Lead free solder can be a pain to use.  If you are used to leaded solder then you have got used to waiting for a few moments before you solder. When using lead free you have to disapline yourself to wait a few extra moments to allow the pins to get a bit hotter to allow the solder to work. Once you are used to it, soldering with lead free isn't harder than with leaded. (Assuming you have a decent solder)

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Offline nbritton

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Re: Solder
« Reply #11 on: September 28, 2015, 04:07:55 pm »
Is Kester 44 a multi-cored flux solder? Dave said in his video to get multi-cored solder. If I bought a 1LB roll for general purpose through hole and SMD work what diameter do you recommend? I was thinking Kester #66/44 63/37 .020" (0.5 mm)?
 

Offline helius

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Re: Solder
« Reply #12 on: September 28, 2015, 04:49:44 pm »
The Multicore solder is a brand name, like Kester or AIM. I think it is the only solder with multiple flux cores.
It's also a European product, so will be more common there than in the US (where Kester is made). Which you use is a personal preference.

#66/44 Sn63Pb37 is a good general purpose electronic solder. 0.020 or 0.031 are both good sizes, depending on whether you do more small joints or more large joints. Sizes that are smaller or larger than either, are more difficult to handle.
 

Online KL27x

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Re: Solder
« Reply #13 on: September 28, 2015, 06:38:34 pm »
Re low temp solder:
SN43/PB43/BI14  was at one time used by the telecom industry. The 14% bismuth isn't much, but it significantly reduces the melting point.

One reason it is no longer used is because of mechanical strength. The alloy isn't stable, and the individual constituent metals can concentrate funny along shear lines when reflowed, resulting in curiously low shear strength.

If you can find a roll somewhere, it works very well for desoldering large ICs. It not only melts at a lower temp, but the alloy is not eutectic. It takes a fairly long time to completely solidify, and in the meantime, it easily releases ICs. I can use it to desolder ~20-30 pin IC's without changing my soldering iron setting. If you nudge the IC at the right time, the semi solid beads "break" clean off the pads.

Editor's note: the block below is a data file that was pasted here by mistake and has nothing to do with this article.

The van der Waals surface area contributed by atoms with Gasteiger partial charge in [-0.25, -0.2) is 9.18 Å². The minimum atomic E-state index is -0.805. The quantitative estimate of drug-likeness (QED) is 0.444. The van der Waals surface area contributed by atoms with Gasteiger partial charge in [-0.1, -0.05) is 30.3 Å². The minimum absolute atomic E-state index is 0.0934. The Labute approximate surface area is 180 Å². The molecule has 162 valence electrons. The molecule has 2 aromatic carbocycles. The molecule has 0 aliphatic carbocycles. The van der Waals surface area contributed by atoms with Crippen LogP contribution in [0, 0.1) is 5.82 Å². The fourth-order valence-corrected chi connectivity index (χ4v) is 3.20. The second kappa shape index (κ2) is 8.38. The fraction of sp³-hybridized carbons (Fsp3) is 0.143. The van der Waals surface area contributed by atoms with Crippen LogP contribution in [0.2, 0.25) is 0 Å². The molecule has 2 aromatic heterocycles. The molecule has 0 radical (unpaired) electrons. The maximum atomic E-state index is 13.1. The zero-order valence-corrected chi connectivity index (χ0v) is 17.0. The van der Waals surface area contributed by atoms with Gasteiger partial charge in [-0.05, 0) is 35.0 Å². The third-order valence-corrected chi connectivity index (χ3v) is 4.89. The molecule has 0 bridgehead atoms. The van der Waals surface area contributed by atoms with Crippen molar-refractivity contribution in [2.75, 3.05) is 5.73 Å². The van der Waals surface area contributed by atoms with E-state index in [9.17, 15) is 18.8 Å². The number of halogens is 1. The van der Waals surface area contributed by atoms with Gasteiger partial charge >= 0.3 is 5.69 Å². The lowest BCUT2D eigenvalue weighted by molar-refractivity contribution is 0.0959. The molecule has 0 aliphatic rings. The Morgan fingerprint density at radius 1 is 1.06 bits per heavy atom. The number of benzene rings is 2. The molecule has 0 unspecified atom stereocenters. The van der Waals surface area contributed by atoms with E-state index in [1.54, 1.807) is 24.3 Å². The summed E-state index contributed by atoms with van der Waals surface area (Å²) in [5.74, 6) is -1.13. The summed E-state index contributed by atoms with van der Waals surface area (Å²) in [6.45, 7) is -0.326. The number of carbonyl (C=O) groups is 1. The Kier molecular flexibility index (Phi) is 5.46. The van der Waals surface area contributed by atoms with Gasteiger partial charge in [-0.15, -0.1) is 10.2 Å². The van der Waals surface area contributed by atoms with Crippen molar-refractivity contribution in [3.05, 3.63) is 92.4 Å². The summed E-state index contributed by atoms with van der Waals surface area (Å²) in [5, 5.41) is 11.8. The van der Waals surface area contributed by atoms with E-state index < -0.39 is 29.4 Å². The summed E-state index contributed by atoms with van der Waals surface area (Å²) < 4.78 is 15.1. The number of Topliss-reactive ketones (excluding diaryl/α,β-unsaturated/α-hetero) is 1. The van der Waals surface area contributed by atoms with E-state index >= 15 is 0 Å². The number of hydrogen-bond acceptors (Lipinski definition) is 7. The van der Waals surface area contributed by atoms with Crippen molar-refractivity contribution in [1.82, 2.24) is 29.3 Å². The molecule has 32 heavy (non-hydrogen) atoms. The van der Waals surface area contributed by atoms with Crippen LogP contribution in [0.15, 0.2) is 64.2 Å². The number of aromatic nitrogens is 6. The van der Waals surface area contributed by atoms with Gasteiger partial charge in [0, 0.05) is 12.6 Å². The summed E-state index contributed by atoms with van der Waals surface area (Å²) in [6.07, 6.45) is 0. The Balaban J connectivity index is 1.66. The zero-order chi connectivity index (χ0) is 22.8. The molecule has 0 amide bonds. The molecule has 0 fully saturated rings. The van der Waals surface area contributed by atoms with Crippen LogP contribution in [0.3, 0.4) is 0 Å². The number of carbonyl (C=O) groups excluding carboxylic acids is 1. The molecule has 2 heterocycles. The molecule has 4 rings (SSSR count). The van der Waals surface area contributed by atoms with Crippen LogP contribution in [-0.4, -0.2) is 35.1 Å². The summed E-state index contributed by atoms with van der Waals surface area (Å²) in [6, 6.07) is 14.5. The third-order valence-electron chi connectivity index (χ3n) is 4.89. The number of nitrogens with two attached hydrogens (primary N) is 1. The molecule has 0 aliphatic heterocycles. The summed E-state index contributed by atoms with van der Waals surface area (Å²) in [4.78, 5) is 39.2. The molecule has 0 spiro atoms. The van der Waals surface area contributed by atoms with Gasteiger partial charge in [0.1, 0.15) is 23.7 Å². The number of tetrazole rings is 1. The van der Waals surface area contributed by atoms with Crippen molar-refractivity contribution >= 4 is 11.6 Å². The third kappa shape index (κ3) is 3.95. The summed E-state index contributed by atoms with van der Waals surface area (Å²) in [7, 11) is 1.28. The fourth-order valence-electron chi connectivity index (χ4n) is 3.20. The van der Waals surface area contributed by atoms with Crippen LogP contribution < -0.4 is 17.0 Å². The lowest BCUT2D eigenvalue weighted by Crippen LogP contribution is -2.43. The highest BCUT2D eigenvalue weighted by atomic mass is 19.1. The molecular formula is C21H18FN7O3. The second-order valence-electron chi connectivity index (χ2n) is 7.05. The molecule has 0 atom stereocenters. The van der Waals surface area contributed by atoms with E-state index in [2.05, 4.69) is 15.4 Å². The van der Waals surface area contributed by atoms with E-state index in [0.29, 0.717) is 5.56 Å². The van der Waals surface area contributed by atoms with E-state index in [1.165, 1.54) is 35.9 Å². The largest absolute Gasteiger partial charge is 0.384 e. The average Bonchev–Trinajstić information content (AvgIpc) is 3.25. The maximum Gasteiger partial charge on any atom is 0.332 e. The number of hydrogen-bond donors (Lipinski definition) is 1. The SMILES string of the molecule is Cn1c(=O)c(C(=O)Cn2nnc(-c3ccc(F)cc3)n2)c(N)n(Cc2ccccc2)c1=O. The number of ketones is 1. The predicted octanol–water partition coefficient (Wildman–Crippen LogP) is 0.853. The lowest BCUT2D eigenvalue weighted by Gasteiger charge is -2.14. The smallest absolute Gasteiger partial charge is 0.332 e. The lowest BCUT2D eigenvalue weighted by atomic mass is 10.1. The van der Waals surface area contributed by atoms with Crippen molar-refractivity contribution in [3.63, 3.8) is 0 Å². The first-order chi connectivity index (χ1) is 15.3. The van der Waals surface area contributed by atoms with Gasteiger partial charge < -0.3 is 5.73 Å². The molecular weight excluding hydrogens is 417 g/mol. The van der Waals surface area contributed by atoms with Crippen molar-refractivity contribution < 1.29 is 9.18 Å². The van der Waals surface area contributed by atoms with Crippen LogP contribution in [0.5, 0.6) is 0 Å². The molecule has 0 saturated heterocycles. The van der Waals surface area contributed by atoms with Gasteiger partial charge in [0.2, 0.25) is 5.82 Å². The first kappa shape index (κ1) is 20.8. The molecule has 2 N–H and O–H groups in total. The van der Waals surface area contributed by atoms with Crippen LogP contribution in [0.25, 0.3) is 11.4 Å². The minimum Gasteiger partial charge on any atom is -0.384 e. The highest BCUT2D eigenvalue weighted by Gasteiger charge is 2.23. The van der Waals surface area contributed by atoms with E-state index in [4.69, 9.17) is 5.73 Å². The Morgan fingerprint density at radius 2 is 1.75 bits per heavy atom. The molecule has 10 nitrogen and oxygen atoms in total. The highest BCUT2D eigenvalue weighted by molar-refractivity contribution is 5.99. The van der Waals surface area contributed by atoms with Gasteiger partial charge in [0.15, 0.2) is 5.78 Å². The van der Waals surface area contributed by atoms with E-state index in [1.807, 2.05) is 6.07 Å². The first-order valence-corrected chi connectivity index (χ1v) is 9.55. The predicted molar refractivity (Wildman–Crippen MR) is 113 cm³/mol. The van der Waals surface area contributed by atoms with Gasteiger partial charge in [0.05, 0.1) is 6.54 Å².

« Last Edit: September 28, 2015, 06:57:20 pm by KL27x »
 

Offline GreyWoolfe

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Re: Solder
« Reply #14 on: September 28, 2015, 06:58:09 pm »
I use Kester 44 63/37 with a 66 core in .031" and I use it for everything including larger AWG wire.
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Offline JoeN

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Re: Solder
« Reply #15 on: September 29, 2015, 10:29:34 pm »
i have some chip quick 63/37. smells kinda like cinnamon. not nearly as purdy as kester though  :-\

despite not smelling nearly as delicious as the CQ eutectic, kester 63/37 44 is my favorite to date.  -sj

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Offline zapta

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Re: Solder
« Reply #16 on: September 30, 2015, 03:26:50 pm »
I was looking today at an online vendor (is there one that advertises here so that I could help Dave out?) and noticed that, for electrical work, there is a great deal of variation

Another variation is the quality. A name brand solder and a cheap ebay solder with similar spec can be very different in practice.  Same goes for flux and solder paste.